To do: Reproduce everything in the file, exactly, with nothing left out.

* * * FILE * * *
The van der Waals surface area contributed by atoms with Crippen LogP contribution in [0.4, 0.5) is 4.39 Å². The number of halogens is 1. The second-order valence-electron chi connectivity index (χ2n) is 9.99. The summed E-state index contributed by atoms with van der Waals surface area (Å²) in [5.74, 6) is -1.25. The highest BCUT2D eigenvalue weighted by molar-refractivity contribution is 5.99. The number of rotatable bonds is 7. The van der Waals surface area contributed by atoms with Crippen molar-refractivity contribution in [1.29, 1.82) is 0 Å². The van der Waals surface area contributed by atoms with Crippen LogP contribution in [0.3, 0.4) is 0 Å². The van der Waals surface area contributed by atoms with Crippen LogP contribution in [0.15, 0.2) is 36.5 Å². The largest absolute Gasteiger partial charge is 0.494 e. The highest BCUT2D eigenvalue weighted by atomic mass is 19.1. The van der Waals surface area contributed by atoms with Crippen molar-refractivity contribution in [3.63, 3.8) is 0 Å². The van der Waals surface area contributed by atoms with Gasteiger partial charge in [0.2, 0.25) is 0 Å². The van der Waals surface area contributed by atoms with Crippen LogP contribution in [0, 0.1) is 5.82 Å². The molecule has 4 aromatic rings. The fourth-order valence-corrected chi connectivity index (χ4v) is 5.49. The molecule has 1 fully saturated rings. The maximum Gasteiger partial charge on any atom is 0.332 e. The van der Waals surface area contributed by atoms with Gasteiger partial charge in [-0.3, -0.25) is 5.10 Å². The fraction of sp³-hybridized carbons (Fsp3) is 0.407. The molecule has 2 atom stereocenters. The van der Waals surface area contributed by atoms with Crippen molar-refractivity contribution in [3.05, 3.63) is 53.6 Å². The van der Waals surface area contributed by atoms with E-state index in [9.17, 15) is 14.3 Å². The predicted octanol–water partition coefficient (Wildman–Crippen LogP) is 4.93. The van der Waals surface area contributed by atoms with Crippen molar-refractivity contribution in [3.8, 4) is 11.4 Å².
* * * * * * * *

The van der Waals surface area contributed by atoms with Crippen LogP contribution in [0.4, 0.5) is 4.39 Å². The number of halogens is 1. The second-order valence-electron chi connectivity index (χ2n) is 9.99. The summed E-state index contributed by atoms with van der Waals surface area (Å²) in [5.74, 6) is -1.25. The highest BCUT2D eigenvalue weighted by molar-refractivity contribution is 5.99. The number of rotatable bonds is 7. The van der Waals surface area contributed by atoms with Crippen molar-refractivity contribution in [1.29, 1.82) is 0 Å². The van der Waals surface area contributed by atoms with Crippen LogP contribution in [0.3, 0.4) is 0 Å². The van der Waals surface area contributed by atoms with Crippen LogP contribution in [0.15, 0.2) is 36.5 Å². The largest absolute Gasteiger partial charge is 0.494 e. The highest BCUT2D eigenvalue weighted by atomic mass is 19.1. The van der Waals surface area contributed by atoms with Crippen molar-refractivity contribution in [3.63, 3.8) is 0 Å². The van der Waals surface area contributed by atoms with Gasteiger partial charge in [0.2, 0.25) is 0 Å². The van der Waals surface area contributed by atoms with Crippen LogP contribution in [0, 0.1) is 5.82 Å². The molecule has 4 aromatic rings. The fourth-order valence-corrected chi connectivity index (χ4v) is 5.49. The molecule has 1 fully saturated rings. The maximum Gasteiger partial charge on any atom is 0.332 e. The van der Waals surface area contributed by atoms with Gasteiger partial charge in [-0.3, -0.25) is 5.10 Å². The fraction of sp³-hybridized carbons (Fsp3) is 0.407. The molecule has 2 atom stereocenters. The van der Waals surface area contributed by atoms with Crippen molar-refractivity contribution in [3.05, 3.63) is 53.6 Å². The van der Waals surface area contributed by atoms with E-state index in [9.17, 15) is 14.3 Å². The predicted octanol–water partition coefficient (Wildman–Crippen LogP) is 4.93. The van der Waals surface area contributed by atoms with Crippen molar-refractivity contribution in [3.8, 4) is 11.4 Å².